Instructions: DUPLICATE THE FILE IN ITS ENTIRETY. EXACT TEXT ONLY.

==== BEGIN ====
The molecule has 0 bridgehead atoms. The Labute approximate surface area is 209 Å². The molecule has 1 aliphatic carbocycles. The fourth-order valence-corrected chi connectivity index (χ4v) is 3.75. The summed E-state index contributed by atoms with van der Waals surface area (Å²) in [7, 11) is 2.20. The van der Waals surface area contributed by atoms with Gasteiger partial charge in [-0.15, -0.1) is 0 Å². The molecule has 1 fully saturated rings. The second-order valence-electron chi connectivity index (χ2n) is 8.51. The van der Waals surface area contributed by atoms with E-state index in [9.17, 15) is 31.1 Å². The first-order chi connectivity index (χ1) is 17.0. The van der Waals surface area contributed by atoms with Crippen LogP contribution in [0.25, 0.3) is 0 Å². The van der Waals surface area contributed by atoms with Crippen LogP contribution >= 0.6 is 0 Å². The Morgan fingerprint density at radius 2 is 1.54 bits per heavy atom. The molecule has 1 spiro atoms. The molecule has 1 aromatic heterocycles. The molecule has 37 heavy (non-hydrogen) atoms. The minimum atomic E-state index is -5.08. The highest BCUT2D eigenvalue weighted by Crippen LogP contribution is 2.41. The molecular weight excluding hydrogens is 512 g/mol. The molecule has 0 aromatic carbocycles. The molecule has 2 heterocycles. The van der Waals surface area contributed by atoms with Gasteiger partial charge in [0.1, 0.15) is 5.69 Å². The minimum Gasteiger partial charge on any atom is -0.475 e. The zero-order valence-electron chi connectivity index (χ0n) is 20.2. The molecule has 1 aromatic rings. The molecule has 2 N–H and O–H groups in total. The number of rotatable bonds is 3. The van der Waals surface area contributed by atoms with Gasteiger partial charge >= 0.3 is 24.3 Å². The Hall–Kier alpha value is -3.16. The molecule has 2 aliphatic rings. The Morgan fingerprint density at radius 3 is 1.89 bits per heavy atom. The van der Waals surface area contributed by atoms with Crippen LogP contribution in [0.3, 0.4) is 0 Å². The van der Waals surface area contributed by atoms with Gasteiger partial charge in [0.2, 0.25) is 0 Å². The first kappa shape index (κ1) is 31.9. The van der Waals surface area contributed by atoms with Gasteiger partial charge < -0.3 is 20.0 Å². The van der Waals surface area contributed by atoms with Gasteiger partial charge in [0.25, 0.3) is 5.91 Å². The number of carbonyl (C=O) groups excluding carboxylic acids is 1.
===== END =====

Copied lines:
The molecule has 0 bridgehead atoms. The Labute approximate surface area is 209 Å². The molecule has 1 aliphatic carbocycles. The fourth-order valence-corrected chi connectivity index (χ4v) is 3.75. The summed E-state index contributed by atoms with van der Waals surface area (Å²) in [7, 11) is 2.20. The van der Waals surface area contributed by atoms with Gasteiger partial charge in [-0.15, -0.1) is 0 Å². The molecule has 1 fully saturated rings. The second-order valence-electron chi connectivity index (χ2n) is 8.51. The van der Waals surface area contributed by atoms with E-state index in [9.17, 15) is 31.1 Å². The first-order chi connectivity index (χ1) is 17.0. The van der Waals surface area contributed by atoms with Crippen LogP contribution in [0.25, 0.3) is 0 Å². The van der Waals surface area contributed by atoms with Crippen LogP contribution >= 0.6 is 0 Å². The Morgan fingerprint density at radius 2 is 1.54 bits per heavy atom. The molecule has 1 spiro atoms. The molecule has 1 aromatic heterocycles. The molecule has 37 heavy (non-hydrogen) atoms. The minimum atomic E-state index is -5.08. The highest BCUT2D eigenvalue weighted by Crippen LogP contribution is 2.41. The molecular weight excluding hydrogens is 512 g/mol. The molecule has 0 aromatic carbocycles. The molecule has 2 heterocycles. The van der Waals surface area contributed by atoms with Gasteiger partial charge in [0.1, 0.15) is 5.69 Å². The minimum Gasteiger partial charge on any atom is -0.475 e. The zero-order valence-electron chi connectivity index (χ0n) is 20.2. The molecule has 1 aromatic rings. The molecule has 2 N–H and O–H groups in total. The number of rotatable bonds is 3. The van der Waals surface area contributed by atoms with Gasteiger partial charge >= 0.3 is 24.3 Å². The Hall–Kier alpha value is -3.16. The molecule has 2 aliphatic rings. The Morgan fingerprint density at radius 3 is 1.89 bits per heavy atom. The van der Waals surface area contributed by atoms with Crippen LogP contribution in [0.3, 0.4) is 0 Å². The van der Waals surface area contributed by atoms with Gasteiger partial charge in [0.2, 0.25) is 0 Å². The first kappa shape index (κ1) is 31.9. The van der Waals surface area contributed by atoms with Gasteiger partial charge < -0.3 is 20.0 Å². The van der Waals surface area contributed by atoms with Gasteiger partial charge in [0.25, 0.3) is 5.91 Å². The number of carbonyl (C=O) groups excluding carboxylic acids is 1.